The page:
Clinton reiterates resolve Spokesman decries the 'politics of personal destruction'

President won't resign

He asks Livingston to reconsider plan to stand down

December 19, 1998|By Susan Baer | Susan Baer,Sun National Staff

WASHINGTON - In the climactic hours before William Jefferson Clinton was voted into history today as the second president to be impeached, the White House fiercely denounced the "politics of personal destruction" and said the president would not give in to calls for his resignation.

Clinton's spokesman, Joe Lockhart, said the president was "very disappointed" by this morning's announcement by Speaker-elect Robert L. Livingston that he would resign from Congress next year because of revelations that he had had extramarital affairs. He said Clinton was calling on Livingston to reconsider his decision.

"The president firmly believes that the politics of personal destruction in this town and this country has to come to an end, and it has to stop soon," Lockhart said.

Rejecting Livingston's challenge to Clinton to resign, Lockhart said: "The president is going to do what's in the best interest of this country. He's going to keep on pushing his agenda forward, and I think it would be wrong to give in to this insidious politics of personal destruction that seems so pervasive now."

The president's comments, delivered through his spokesman outside the White House this morning, came shortly before the House voted to impeach him, and shortly after Hillary Rodham Clinton made a rare trip to Capitol Hill to rally House Democrats privately to continue to support her husband.

Greeted with wild applause from Democratic lawmakers, she assured them that the president would not resign and said she believed he had been treated unfairly by the Republican-led House.

She said the impeachment process "should be done right, and that up to now it has not been," said House Demoncratic leader Richard A. Gephardt, who had invited the first lady to meet with lawmakers this morning.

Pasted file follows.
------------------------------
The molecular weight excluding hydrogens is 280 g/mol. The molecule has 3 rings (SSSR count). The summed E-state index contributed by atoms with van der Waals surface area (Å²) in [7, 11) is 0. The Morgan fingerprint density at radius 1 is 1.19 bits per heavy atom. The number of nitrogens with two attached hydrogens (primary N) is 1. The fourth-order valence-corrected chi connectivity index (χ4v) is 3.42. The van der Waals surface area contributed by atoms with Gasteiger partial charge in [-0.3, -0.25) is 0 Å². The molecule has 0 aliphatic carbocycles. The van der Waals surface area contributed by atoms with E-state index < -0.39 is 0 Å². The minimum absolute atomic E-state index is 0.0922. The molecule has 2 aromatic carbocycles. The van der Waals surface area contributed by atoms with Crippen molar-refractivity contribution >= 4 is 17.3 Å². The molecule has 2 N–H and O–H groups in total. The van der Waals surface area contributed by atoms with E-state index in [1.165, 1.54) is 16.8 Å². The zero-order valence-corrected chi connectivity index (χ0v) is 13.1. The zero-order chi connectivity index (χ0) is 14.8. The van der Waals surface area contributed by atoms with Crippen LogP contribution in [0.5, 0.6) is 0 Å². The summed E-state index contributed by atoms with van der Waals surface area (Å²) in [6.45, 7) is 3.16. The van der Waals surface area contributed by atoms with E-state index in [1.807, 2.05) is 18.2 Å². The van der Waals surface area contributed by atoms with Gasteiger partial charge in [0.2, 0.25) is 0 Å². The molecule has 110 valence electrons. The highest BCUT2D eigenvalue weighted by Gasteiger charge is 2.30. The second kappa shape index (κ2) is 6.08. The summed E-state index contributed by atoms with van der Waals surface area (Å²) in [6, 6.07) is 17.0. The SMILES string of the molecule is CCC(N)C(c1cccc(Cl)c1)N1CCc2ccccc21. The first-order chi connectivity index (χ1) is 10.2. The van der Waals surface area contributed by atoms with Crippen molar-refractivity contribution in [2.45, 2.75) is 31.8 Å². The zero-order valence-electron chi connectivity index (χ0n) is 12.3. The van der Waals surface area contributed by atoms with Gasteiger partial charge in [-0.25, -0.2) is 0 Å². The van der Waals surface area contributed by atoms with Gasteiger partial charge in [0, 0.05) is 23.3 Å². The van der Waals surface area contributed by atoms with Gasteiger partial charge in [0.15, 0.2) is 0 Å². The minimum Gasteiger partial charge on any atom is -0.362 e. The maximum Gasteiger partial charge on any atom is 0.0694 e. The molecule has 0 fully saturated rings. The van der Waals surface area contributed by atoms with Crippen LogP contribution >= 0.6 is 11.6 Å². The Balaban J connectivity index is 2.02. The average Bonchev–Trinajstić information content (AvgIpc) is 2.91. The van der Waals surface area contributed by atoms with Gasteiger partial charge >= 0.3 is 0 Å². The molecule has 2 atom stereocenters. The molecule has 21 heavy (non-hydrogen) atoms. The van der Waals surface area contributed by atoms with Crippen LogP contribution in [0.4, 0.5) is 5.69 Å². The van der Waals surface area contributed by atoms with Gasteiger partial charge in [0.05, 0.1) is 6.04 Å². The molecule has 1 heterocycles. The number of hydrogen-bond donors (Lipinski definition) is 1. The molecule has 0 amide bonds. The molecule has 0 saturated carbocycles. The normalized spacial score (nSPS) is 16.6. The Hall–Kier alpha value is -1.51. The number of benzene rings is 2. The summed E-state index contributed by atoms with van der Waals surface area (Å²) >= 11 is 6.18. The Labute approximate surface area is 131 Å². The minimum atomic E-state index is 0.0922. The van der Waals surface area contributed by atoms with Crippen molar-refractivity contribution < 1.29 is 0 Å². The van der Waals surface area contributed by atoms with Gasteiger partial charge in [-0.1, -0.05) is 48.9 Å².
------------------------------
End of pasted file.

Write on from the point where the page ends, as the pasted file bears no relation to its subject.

At one point, Mrs. Clinton spoke in unusually personal terms about her husband.

"I love and care deeply about my husband," she said.

"She showed strength and grace and dignity on what must be a very difficult day," Rep. Chet Edwards of Texas said. "She was gracious in thanking the members of the House. She did not come to sway votes. Everybody's mind is made up. Through her appearance, she was saying, 'He will not resign. We will not give up.' "

The president himself was in the Oval Office with a friend and adviser, the Rev. Tony Campolo, during the House vote and did not watch the proceedings, according to a White House spokesman.

Clinton videotaped a Ramadan message to the Arab world early in the morning, explaining that the United States had taken military action against Saddam Hussein because the Iraqi leader "has ruled through a reign of terror against his own people and disregard for the peace of the region."

In his weekly radio address, devoted solely to the military action against Iraq, he made no mention of the impending impeachment vote. But the president was expected to address the nation from the White House today after the final vote.

In a White House glistening with Christmas trimmings -- belying the gravity of the week's proceedings and the grim faces and testy moods of the administration staff -- Clinton closeted himself in the West Wing today as the House debated his fate.

Apparently out of hope, words and strategies, Clinton did "very little" last-minute lobbying to try to turn the tide of the impending vote, his spokesman said.

Aside from an hourlong meeting with moderate Republican Rep. Christopher Shays of Connecticut, an impeachment opponent who had recently been wavering, Clinton proceeded with his presidential duties as if it was just another day in the Oval Office.

He monitored damage reports from the U.S. air strikes against Iraq, worked on the budget, conferred with a European Union delegation and met with his AIDS council.

The only thing that distinguished his schedule, in fact, was unusually limited media access to his two official events.

According to Lockhart, Clinton watched only "a moment or two" of the House debate yesterday between his scheduled meetings and reported to his press secretary that he was in a "very good" mood -- the result, Clinton said, of seven hours of sleep Thursday night, the Christmas season and the fact that no harm had come to any of the U.S. forces deployed in Operation Desert Fox.

But while the president hunkered down in private sessions, not expected to make a public appearance until after the historic House vote on his fate, others made last-minute appeals to the nation on his behalf.

Hillary Clinton delivered a few carefully measured remarks yesterday, imploring the country to "end divisiveness."

"As we celebrate Christmas and Hanukkah and Ramadan -- and at a time for reflection and reconciliation among people -- we in our country ought to practice reconciliation and we ought to bring our country together," she said, when asked by reporters if she'd like to comment on the impeachment debate. "We ought to end divisiveness because we can do so much more together."

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